Productivity training, skills training and other employee training programs are critically important. But one expert lists what trainers should stop doing right away.
The article came from our friends at 1st Class Solutions (which unfortunately has since been removed but a copy is here), and includes the following advice:
- Stop being responsible. Consider the fact that if you are responsible, then your learners are not responsible. You hinder their ability to create emotional connections to the learning. Start finding ways to cause active participation and start holding participants responsible for their learning and application.
- Stop speaking. When participants speak, learning is more likely to happen. Participants forget more than 90 percent of what you say within days, yet connect emotionally to their peers’ comments. Start HEARing them: Hint at connections; ask for Elaboration or an Example; offer Affirmation by agreeing, encouraging, or praising; and Reflect to connect to how they could apply what they learned.
- Stop telling. Being told, sold, or lectured to decreases learner esteem and increases passiveness. Start liberating learning by offering real problems to solve; allow all answers to be valid; time their ability to produce results; and leverage competition to generate the best application back to work. Start every learning experience with the participants finding their voice through sharing their best practices, challenges, or conditions in which they apply the skills to be learned.
- Stop coaching. Move the focus from your ability to coach to developing the participants’ ability to coach each other. Start asking participants to identify and give feedback to their peers. Identification and feedback skills become necessary abilities to implement the learning insights back at work. Start building the skills and tools required for application to shift engagement from the learning environment to the workplace.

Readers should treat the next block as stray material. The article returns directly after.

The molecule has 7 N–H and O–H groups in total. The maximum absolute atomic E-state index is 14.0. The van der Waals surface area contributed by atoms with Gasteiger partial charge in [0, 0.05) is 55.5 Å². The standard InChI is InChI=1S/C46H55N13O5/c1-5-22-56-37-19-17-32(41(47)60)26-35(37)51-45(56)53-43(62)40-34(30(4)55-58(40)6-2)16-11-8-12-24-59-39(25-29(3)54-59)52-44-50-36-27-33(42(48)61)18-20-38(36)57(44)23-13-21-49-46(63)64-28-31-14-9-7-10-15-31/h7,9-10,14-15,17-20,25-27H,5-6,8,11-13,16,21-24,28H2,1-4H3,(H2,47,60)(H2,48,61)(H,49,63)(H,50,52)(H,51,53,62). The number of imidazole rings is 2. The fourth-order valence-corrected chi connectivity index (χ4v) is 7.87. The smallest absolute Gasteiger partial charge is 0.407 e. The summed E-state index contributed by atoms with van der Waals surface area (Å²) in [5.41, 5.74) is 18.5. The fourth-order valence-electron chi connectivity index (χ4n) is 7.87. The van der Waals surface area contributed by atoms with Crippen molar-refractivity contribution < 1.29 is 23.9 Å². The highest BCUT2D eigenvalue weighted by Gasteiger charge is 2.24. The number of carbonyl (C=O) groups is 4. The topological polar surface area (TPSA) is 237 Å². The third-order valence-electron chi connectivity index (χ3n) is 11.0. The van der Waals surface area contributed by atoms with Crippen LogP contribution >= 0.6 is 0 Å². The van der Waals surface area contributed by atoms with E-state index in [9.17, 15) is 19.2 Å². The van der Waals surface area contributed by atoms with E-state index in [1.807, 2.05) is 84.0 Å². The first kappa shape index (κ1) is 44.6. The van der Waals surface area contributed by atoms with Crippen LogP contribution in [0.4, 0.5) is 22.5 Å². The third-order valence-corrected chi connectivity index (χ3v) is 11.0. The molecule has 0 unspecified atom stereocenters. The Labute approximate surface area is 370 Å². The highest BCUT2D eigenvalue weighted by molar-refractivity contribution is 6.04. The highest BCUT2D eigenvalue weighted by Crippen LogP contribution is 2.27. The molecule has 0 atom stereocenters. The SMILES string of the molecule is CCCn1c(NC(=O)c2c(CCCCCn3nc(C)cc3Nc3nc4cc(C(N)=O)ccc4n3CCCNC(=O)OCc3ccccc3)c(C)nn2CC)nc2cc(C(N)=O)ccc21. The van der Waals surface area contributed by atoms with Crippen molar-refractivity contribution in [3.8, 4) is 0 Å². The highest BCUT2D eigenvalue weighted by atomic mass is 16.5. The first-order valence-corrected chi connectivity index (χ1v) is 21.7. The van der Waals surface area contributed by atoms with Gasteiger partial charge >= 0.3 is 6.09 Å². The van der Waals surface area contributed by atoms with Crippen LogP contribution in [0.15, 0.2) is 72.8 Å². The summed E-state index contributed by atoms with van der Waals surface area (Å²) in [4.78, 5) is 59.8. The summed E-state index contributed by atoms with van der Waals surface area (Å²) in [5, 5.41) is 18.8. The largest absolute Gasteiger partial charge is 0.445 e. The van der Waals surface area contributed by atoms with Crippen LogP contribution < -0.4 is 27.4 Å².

- Stop using PowerPoint. Relying on PowerPoint illustrates a lack of preparation and understanding of your own content—which causes disengagement. Start designing learning to give the participants the content and let them discover and invent links to their workplace.
This advice comes from Doug Bolger, and for the most part is excellent. But here’s what’s crucially important: these words of wisdom have nothing to do with training. Instead, they are tactics for increasing productivity with all types of communication and interaction at the office.
For example, if you want other people to take ownership at work, try being a little less responsible yourself. This might seem counter intuitive, but if you let go of tasks and encourage others to pick up the pieces, you’ll not only have more productive employees, you’ll have people who care more about the work they do.
Likewise, if you’re running a meeting, consider spending less time talking. Instead, ask others for their opinions. Solicit feedback and ideas. You can even request that people advocate a different point of view to help stir good discussion.
Increasing productivity at work is not as simple as walking away, however. Although the author suggests that we should “leverage competition”, research actually shows that people can become too competitive regarding workplace productivity. Instead, take the opportunity to promote collaboration by ensuring people have interesting problems to solve as a team.
If you want your organization to be more productive, a key first step is to stop doing what you are doing. It’s likely that many of your management techniques actually limit productivity because people feel stifled or trapped in their current environment.
Try it yourself! Consider stopping. If you want more information on how to bring this to your organization, contact the business development team at AccelaWork today! We’ll be happy to help you reach your goals.